* Rains have relieved the Pampas after Dec-Jan drought
* Gov’t expects harvest of up to 22 mln tonnes of corn
By Hugh Bronstein
BUENOS AIRES, March 16 (Reuters) - Early-planted corn in global No. 2 exporter Argentina was pummeled by a December-January drought, but later-seeded fields have since been enlivened by regular rains, the government said on Friday.
Dry, hot weather that blighted the Pampas during the dog days of the Southern Hemisphere summer chopped corn yields by 40 percent in the Bragado district of key agricultural province Buenos Aires, the Agriculture Ministry said in a report.
“This means that average yields in the district will range from 3,000 to 6,000 kilos per hectare, in the area that are still economically viable to harvest,” the ministry’s weekly crop progress report said.
“Except for early-planted fields, which were affected by lack of rain, the rest is in good condition in the district of Bolivar,” which is also located in Buenos Aires, it said.
Argentina’s government sees corn output of between 21 million and 22 million tonnes, and plans to set 8 million tonnes of that aside for domestic use. The U.S. Department of Agriculture has held its estimate for Argentine corn output at 22 million tonnes after slashing it in February.
Collection of the 2011/12 crop recently began, but downpours have been bogging down harvesting machines as they try to move across fields that were bone dry only two months ago.
Argentina is also the world’s No. 1 exporter of soyoil, used for cooking and in the booming international biofuels sector, and of soymeal, used as animal feed. In total, the country loads an average 200,000 tonnes of farm products per day.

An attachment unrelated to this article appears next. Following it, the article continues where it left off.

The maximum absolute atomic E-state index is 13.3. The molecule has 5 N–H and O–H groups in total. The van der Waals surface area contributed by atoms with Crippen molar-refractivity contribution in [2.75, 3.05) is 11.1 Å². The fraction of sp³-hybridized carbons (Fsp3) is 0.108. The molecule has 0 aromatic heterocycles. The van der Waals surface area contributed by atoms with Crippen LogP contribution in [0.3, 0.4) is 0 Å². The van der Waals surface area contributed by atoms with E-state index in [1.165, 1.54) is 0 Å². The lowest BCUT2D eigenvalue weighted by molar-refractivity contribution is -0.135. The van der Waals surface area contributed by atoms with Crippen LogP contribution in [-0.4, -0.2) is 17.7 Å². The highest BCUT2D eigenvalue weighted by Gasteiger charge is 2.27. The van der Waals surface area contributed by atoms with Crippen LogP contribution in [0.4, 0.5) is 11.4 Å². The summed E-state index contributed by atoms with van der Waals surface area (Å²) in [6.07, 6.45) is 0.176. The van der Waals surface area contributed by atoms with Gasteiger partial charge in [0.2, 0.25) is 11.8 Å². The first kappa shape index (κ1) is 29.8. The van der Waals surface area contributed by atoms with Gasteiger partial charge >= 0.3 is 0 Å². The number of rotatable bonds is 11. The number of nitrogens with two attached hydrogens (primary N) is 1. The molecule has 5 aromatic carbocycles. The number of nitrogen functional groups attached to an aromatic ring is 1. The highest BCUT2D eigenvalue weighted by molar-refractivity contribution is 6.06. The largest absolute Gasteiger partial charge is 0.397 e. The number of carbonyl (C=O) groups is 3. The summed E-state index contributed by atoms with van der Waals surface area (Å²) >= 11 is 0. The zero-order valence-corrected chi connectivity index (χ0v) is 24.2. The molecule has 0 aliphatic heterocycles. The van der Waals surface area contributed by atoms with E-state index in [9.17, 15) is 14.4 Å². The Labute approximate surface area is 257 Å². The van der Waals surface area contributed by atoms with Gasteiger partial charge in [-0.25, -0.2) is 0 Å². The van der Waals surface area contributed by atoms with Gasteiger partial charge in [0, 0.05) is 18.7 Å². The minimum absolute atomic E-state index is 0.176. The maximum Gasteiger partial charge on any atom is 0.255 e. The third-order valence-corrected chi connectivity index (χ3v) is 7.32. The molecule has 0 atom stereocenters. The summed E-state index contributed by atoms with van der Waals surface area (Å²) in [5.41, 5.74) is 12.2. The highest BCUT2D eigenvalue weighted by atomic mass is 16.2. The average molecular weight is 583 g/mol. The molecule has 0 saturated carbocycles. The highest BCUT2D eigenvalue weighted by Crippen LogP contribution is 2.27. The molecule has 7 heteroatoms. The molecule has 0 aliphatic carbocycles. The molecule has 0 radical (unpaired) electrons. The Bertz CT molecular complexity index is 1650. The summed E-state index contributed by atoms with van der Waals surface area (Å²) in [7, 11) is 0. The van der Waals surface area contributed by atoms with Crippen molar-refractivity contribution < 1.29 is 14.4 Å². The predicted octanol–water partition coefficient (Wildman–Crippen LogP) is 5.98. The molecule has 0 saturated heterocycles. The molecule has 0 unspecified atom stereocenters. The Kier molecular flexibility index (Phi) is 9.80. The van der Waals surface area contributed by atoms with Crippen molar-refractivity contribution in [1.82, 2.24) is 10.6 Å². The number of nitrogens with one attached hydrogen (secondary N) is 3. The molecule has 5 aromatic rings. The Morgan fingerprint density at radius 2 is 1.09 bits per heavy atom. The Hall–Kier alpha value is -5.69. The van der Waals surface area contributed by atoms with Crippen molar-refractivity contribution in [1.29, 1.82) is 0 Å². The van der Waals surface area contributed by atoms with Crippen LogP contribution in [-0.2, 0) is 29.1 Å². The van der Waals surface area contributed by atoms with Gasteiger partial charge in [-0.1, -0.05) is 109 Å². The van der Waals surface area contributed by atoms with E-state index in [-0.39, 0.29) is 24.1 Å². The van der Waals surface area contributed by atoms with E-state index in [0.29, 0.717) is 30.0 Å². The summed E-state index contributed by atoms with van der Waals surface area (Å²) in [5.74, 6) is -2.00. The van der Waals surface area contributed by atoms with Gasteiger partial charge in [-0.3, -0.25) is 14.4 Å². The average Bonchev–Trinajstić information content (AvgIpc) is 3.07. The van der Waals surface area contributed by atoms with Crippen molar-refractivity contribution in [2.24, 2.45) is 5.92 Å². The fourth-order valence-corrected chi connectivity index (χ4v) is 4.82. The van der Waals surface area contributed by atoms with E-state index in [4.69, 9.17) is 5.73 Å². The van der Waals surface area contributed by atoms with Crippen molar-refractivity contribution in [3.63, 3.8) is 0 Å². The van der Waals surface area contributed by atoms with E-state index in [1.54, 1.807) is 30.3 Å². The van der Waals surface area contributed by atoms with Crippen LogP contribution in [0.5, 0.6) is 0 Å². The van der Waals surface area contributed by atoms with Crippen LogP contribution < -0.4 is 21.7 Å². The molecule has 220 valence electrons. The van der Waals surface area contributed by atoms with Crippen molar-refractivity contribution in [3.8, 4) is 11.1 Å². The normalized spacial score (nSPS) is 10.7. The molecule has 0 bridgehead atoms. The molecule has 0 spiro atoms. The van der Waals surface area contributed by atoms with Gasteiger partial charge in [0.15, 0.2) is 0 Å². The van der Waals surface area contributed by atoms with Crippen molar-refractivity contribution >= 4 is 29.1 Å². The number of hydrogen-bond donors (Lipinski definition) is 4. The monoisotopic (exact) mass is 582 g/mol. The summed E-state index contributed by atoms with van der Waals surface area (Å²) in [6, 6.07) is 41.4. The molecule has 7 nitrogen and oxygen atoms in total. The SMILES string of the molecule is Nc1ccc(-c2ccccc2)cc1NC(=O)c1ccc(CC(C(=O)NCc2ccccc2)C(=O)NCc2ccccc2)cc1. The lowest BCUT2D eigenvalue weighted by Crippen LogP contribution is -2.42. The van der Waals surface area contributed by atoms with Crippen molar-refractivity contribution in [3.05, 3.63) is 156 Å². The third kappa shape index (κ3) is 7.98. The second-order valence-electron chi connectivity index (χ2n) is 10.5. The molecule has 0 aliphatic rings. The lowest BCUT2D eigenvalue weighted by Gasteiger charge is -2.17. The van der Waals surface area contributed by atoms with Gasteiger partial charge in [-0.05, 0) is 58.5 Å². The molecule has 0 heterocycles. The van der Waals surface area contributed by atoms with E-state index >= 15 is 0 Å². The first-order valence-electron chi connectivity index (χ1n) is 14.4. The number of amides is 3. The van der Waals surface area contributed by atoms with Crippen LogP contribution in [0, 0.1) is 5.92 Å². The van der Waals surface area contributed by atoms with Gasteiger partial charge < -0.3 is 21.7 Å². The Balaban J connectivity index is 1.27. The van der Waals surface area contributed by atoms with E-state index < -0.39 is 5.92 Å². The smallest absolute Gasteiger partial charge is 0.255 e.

The USDA chopped its 2011/12 Argentine soy estimate to 46.5 million tonnes from 48 million, after factoring in damage done by the December-January dry spell Argentina’s government sees the oilseed’s output at 43.5 million to 45 million tonnes.
“Late-seeded soy is developing satisfactorily, within the limitations that occurred before during and after its planting,” the ministry’s report said, referring to fields planted in Bragado. “Rains over recent weeks have substantially improved ground water conditions.”
The world will count on Argentina’s 60 million hectare (148.3 million acre) Pampas farm belt to help meet global demand for food, which the United Nations expects to double as global population grows to an estimated 9 billion by 2050.
Growers and orthodox economists complain that government interference in Argentina has stunted investment in farming. Business chides President Cristina Fernandez for increasing the state’s role in the economy through measures including the imposition of export curbs on certain crops and her government’s 2008 take-over of Argentina’s private pension system.
But the 59-year-old leader was easily re-elected last year, bolstered by strong economic growth and popular social spending. (Reporting By Hugh Bronstein; Editing by David Gregorio)